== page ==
Tracktion is available for PC, Mac and Ubuntu. It costs 60 dollars for the base version, and up to 200 dollars in bundle with other in-house software (plugins and virtual instruments). That makes it one of the least expensive DAWs on the market. Users like the ergonomy of the software, but there seems to be a number of annoying bugs (rendering problems, unexpected crashes...), that will hopefully be fixed at some point.

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EnergyXT

(official website)
XT Software EnergyXT
XT Software EnergyXT

EnergyXT has been created by Jorgen Aase. EnergyXT is compatible with the VST standard, the ASIO protocol and the REX2 format from Propellerhead Software. This DAW is compatible with 16, 24 or 32 bit files, mono or stereo. The user interface is organized around a menu bar, a tool bar, tabs, a navigation window and a main window which, by default, shows the sequencer, but can also display the "Mixer" and "Modular" parts thanks to the customizable tabs. It's well suited for live performance and small configurations, with a low price of about 40 euros. It's rather simple to use but remains somewhat less powerful than more complete (and more expensive) DAWs.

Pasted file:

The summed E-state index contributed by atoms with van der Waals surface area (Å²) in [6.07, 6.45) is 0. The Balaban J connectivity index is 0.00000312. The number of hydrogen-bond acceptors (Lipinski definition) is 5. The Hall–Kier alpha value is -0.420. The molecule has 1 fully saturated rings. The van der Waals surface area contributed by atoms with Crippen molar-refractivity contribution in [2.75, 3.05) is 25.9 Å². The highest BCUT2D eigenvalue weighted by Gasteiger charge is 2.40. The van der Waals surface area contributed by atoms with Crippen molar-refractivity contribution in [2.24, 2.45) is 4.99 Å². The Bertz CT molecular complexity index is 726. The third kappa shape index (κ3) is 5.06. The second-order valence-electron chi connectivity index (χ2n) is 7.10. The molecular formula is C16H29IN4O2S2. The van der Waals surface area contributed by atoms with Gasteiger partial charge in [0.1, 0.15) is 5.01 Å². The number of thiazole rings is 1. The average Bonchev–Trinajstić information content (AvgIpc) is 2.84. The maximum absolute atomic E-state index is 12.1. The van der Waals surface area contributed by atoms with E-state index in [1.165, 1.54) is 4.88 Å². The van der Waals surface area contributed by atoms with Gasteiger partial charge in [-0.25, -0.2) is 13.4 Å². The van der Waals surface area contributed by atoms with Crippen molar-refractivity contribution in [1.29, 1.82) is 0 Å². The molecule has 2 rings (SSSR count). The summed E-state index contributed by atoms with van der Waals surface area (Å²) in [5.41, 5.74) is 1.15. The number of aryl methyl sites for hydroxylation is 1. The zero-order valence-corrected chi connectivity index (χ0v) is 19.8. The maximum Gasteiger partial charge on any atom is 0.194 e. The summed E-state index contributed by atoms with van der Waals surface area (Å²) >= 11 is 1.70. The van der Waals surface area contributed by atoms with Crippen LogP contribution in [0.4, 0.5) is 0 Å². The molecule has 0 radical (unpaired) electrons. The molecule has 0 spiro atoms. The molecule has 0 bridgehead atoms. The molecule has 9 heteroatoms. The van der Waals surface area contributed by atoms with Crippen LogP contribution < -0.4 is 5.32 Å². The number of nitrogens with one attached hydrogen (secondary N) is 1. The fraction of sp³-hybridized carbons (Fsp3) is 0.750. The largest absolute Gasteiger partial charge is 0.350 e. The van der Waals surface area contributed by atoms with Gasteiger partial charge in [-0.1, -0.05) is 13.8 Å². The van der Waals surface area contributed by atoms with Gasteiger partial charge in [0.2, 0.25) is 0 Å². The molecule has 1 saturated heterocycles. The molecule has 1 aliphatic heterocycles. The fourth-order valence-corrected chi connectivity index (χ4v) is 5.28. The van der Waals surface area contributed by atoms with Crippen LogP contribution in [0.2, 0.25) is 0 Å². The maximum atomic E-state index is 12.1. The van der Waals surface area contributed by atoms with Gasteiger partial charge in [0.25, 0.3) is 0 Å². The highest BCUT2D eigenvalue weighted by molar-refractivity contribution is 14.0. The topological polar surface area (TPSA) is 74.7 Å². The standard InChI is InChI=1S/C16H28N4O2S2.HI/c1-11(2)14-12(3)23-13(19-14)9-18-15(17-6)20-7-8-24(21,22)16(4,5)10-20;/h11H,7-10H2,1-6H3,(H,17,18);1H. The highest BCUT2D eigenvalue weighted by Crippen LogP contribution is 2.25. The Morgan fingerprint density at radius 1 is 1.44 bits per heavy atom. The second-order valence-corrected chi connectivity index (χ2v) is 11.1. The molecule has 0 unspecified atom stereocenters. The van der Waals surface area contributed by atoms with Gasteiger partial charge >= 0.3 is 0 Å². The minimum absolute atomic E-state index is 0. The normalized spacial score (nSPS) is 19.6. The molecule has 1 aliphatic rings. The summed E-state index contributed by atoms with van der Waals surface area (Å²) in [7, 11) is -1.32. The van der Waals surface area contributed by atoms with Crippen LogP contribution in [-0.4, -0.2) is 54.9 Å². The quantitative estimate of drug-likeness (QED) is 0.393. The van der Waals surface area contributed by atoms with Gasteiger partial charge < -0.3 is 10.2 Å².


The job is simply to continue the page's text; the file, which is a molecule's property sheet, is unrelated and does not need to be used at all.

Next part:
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Zynewave Podium

(official website)
Podium
Podium